Film Reviews

Good for Nothings

For Eric Schaefer, it all began when he was a masters film student at the University of Texas at Austin in the mid-1980s. One day, he stumbled across a reference to a forgotten movie called Birth of a Baby, which isn't a prequel to Birth of a Nation but a 1938 film by director Al Christie that contains footage of a child's birth. It isn't a long scene--it lasts but a few moments--yet Schaefer was nonetheless astonished to discover that in the 1930s, there were films being screened in theaters in which such graphic, verboten images were flashed before audiences' disbelieving eyes.

After all, Birth of a Baby was made and released beneath the withering shadow of the 1934 production code, created by the Motion Picture Producers and Distributors of America, which sought to wring immortality and corruption from the movie business. Those were the days of the oppressive Hays Office, of mighty Joe Breen, of forbidden images when any hints of friggin' and fightin' (...these are a few of my favorite things...) were banished from the big screen. Surely, Schaefer figured, footage of a baby being yanked out its mama had to fit somewhere on that checklist of outlawed behavior. C'mon.

"That just seemed counterintuitive to everything I knew about movies in the '30s and '40s with the code and state regulations," Schaefer says. "I began to dig into these movies and found a fairly healthy chunk of movies from the '20s to the '50s were devoted to these taboo subjects, and it piqued my interest and sent me off to find out how these films were made, how they could be shown given the more restrictive attitudes of the times, how they could even thrive in some cases given all the factors aligned against them."

And so the student began down a path that would render him, in 2002, an expert on the subject of illicit movies made in prohibitive times, which sounds like a decent way to pull down a paycheck: Schaefer's an assistant prof of visual and media arts at Boston's Emerson College and author of Bold! Daring! Shocking! True! A History of Exploitation Films, 1919-1959, published in 1999. This weekend, he's also speaking at the Magnolia Theater, where he will introduce one of his favorite films of that period--1936's Marihuana, The Devil's Weed, which is far superior, whatever that means, to its more famous counterpart Reefer Madness--and three others (Office Girls, Revenge of the Cheerleaders and Disco Godfather) that are being screened because, well, good prints were recently discovered on the shelves in the G. Williams Jones Film and Video Collection at SMU.

Vice! Menace! Outrage! Coed Showers! is hardly a fest of the best; you've seen better film on old yogurt. But when viewed in proper context--or when very, very, very stoned--they're intriguing relics, like something Woody Allen might have been asked to expound upon in Sleeper. Sadly, Marihuana's the only classic of the era being screened; Disco Godfather, starring Rudy Ray "Dolemite" Moore, belongs to the blaxploitation genre--and it's so awful Moore, maker of many truly awful movies, disowns it. That's like Mussolini saying Hitler was a little too mean for his taste.

"For a long time these movies have been seen as goofy party films that are fun because they're laughably bad," Schaefer says. "But you have to realize Marihuana came about because of this push from the Federal Bureau of Narcotics to crack down on marijuana, and that it was being motivated by a desire to crack down on illegal Mexican immigrants who were threatening a tight job market during the Depression. When you pull in that context, you see the real fear that inspired something like Marihuana--fear of the unbridled sexuality marijuana supposedly unleashes--the film takes on a lot more interest."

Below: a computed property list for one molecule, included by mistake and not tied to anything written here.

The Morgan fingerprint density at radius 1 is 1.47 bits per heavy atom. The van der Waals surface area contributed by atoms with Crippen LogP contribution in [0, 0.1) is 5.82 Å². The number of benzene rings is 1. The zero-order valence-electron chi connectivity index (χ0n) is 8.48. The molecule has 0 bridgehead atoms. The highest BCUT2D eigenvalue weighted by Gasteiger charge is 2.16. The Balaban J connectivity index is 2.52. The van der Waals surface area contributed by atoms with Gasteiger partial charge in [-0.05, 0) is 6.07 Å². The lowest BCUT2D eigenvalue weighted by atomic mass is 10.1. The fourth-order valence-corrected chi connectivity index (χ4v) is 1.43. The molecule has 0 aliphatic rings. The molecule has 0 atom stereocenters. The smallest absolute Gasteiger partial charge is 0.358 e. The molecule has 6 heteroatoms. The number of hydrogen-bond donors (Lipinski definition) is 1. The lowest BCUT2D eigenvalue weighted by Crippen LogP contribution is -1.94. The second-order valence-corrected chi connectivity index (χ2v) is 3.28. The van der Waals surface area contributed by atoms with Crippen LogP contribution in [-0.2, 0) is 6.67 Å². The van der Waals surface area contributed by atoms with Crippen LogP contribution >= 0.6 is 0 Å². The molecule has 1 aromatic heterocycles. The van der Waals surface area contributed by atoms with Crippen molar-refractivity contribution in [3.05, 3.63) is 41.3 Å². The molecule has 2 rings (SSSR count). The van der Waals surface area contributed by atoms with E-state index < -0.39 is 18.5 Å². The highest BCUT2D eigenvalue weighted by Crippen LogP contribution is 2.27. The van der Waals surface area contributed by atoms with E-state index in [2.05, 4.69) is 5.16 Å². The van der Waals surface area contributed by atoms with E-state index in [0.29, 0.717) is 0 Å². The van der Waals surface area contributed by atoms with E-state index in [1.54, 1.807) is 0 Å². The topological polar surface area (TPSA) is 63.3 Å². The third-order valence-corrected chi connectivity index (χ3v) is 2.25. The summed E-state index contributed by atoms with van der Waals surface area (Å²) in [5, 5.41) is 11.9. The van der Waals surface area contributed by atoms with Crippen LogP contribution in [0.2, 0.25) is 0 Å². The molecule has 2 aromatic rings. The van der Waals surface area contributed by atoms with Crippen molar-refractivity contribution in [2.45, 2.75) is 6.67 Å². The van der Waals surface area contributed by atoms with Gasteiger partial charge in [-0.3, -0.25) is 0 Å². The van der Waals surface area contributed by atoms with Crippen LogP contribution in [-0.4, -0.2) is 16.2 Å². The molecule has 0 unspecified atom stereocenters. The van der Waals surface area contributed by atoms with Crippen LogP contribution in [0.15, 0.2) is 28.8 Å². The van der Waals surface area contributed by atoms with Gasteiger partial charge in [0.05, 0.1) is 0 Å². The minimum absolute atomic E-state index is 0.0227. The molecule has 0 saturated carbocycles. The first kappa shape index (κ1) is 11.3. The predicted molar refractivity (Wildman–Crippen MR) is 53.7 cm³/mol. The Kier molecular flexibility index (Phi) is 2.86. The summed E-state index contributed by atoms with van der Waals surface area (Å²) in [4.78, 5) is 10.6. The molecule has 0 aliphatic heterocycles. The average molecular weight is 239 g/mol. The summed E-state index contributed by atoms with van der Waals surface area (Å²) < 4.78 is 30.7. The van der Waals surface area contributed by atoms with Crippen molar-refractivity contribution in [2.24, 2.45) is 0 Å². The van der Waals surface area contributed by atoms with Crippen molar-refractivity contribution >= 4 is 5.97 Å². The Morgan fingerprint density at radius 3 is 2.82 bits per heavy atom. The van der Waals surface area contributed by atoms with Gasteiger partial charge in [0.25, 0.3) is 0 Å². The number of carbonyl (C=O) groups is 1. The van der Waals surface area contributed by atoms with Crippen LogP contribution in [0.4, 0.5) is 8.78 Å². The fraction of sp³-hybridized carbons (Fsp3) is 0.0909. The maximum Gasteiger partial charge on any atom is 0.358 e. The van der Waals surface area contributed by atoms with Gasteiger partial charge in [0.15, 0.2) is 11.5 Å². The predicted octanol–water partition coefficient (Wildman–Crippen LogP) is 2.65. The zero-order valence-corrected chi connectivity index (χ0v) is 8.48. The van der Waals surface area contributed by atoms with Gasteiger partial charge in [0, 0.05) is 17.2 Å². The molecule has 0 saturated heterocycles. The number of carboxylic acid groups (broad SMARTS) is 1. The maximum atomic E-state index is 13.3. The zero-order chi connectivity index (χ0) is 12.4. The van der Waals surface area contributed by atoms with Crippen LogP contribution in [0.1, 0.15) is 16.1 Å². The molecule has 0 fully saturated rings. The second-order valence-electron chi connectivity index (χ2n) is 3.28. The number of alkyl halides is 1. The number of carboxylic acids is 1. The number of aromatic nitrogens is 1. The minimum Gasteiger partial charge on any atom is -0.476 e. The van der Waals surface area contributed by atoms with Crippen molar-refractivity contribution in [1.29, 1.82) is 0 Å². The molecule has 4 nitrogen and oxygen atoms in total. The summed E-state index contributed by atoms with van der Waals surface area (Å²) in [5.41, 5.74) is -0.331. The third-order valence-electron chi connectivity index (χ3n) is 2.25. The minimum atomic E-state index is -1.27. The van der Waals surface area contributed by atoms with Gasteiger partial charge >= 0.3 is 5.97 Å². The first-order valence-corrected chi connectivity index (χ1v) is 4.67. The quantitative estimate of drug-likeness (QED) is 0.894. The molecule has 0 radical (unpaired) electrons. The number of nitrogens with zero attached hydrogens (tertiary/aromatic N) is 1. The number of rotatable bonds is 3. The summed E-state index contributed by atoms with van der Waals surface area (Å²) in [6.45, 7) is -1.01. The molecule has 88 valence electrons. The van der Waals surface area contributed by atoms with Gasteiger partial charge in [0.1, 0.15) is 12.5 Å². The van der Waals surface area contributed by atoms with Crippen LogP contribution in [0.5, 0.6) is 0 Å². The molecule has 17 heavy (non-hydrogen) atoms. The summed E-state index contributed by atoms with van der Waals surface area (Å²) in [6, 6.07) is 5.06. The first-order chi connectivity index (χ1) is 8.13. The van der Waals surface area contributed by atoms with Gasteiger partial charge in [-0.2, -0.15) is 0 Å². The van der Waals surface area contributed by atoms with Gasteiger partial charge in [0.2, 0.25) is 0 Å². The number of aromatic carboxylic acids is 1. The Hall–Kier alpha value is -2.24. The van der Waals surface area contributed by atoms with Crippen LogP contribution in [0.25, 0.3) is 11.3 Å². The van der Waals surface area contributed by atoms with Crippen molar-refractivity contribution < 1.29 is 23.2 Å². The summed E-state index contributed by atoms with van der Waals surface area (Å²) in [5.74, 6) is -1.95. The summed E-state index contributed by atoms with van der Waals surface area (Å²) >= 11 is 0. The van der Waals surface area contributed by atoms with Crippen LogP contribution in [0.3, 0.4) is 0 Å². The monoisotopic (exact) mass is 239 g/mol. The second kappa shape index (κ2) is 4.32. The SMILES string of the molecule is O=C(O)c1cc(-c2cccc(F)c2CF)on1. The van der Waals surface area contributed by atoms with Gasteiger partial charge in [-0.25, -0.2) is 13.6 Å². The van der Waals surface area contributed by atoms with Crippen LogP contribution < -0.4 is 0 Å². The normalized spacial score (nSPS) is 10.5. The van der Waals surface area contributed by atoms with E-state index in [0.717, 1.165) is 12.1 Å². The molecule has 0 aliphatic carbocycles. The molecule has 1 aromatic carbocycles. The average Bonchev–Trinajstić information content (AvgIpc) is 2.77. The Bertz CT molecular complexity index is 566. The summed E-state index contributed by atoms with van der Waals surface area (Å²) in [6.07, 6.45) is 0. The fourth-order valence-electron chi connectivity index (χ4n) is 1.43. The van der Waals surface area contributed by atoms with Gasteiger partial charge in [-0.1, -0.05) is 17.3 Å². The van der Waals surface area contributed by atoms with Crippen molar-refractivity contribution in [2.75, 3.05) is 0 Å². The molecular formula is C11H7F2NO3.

The earliest exploitations trafficked in paranoia; weed would lead down the road to ruin, sex promised only back-alley abortions. The later films offered only tepid, timid porn--soft core that couldn't get a teen-ager hard. Office Girls (better known among collectors and shut-ins as Eros in the Office, released in 1972) is the handiwork of German filmmaker Ernst Hofbauer, who had a prodigious career in the '60s and '70s cranking out "sex reports," fuckfilms woefully masquerading as documentaries. Office Girls plays like 60 Minutes for the 15-minute man: Here, sexual harassment in the workplace translates into women stripping off their clothes and gettin' it on with the nearest male colleague, usually The Boss.

Revenge of the Cheerleaders, released in '76, is a progenitor of Porky's with a handful of differences: random and randomly performed dance numbers (the cast is rendered epileptic), an oddly placed message about morals on the high school campus and repeated sightings of a horny David "Boner" Hasselhoff's lil' knight rider. "I'm sure they'll be packing the theater on that selling point alone," says Schaefer, who will include Revenge in his second book, Massacre of Pleasure, which deals with the exploitation films of the '60s and '70s that were marketed as sex films but couldn't have been bigger turnoffs in the way they depicted female sexuality, marriage and homosexuality.

"They're about pleasure, but more often than not they're killing any potential for pleasure one might find in that subject," Schaefer says. In other words, forget the raincoat, and thank God the Magnolia allows you to bring in booze from its bar.

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Robert Wilonsky
Contact: Robert Wilonsky

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